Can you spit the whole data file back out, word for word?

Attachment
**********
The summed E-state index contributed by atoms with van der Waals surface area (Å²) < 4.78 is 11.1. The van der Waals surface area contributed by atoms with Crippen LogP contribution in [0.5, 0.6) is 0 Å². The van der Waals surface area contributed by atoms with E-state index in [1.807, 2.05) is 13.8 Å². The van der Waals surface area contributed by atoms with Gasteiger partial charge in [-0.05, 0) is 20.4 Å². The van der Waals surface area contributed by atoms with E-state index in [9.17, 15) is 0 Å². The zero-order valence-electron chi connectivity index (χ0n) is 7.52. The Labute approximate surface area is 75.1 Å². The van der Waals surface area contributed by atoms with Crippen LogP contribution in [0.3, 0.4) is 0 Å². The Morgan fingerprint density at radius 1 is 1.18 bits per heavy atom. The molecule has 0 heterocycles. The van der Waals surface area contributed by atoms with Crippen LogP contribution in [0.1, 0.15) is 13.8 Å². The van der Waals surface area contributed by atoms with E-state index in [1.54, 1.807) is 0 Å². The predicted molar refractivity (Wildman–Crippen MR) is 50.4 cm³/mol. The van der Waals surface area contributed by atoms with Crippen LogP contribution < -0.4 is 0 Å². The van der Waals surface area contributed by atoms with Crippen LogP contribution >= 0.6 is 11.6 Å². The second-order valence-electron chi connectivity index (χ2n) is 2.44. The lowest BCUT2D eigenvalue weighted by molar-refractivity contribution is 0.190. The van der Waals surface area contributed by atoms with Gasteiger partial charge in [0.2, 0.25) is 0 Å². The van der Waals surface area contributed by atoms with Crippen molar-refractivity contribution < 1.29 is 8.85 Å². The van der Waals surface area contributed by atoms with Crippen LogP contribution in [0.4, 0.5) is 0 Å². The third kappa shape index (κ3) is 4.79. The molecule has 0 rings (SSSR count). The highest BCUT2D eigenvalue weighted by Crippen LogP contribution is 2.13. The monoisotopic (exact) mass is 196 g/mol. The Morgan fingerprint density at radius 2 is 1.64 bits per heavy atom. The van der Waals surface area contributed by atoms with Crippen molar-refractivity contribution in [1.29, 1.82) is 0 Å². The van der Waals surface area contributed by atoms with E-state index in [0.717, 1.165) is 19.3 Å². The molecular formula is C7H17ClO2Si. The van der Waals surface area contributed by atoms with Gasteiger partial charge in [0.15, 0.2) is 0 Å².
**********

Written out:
The summed E-state index contributed by atoms with van der Waals surface area (Å²) < 4.78 is 11.1. The van der Waals surface area contributed by atoms with Crippen LogP contribution in [0.5, 0.6) is 0 Å². The van der Waals surface area contributed by atoms with E-state index in [1.807, 2.05) is 13.8 Å². The van der Waals surface area contributed by atoms with Gasteiger partial charge in [-0.05, 0) is 20.4 Å². The van der Waals surface area contributed by atoms with E-state index in [9.17, 15) is 0 Å². The zero-order valence-electron chi connectivity index (χ0n) is 7.52. The Labute approximate surface area is 75.1 Å². The van der Waals surface area contributed by atoms with Crippen LogP contribution in [0.3, 0.4) is 0 Å². The Morgan fingerprint density at radius 1 is 1.18 bits per heavy atom. The molecule has 0 heterocycles. The van der Waals surface area contributed by atoms with Crippen LogP contribution in [0.1, 0.15) is 13.8 Å². The van der Waals surface area contributed by atoms with E-state index in [1.54, 1.807) is 0 Å². The predicted molar refractivity (Wildman–Crippen MR) is 50.4 cm³/mol. The van der Waals surface area contributed by atoms with Crippen LogP contribution < -0.4 is 0 Å². The van der Waals surface area contributed by atoms with Crippen LogP contribution >= 0.6 is 11.6 Å². The second-order valence-electron chi connectivity index (χ2n) is 2.44. The lowest BCUT2D eigenvalue weighted by molar-refractivity contribution is 0.190. The van der Waals surface area contributed by atoms with Gasteiger partial charge in [0.2, 0.25) is 0 Å². The van der Waals surface area contributed by atoms with Crippen molar-refractivity contribution < 1.29 is 8.85 Å². The van der Waals surface area contributed by atoms with Crippen LogP contribution in [0.4, 0.5) is 0 Å². The third kappa shape index (κ3) is 4.79. The molecule has 0 rings (SSSR count). The highest BCUT2D eigenvalue weighted by Crippen LogP contribution is 2.13. The monoisotopic (exact) mass is 196 g/mol. The Morgan fingerprint density at radius 2 is 1.64 bits per heavy atom. The van der Waals surface area contributed by atoms with Crippen molar-refractivity contribution in [1.29, 1.82) is 0 Å². The van der Waals surface area contributed by atoms with E-state index in [0.717, 1.165) is 19.3 Å². The molecular formula is C7H17ClO2Si. The van der Waals surface area contributed by atoms with Gasteiger partial charge in [0.15, 0.2) is 0 Å².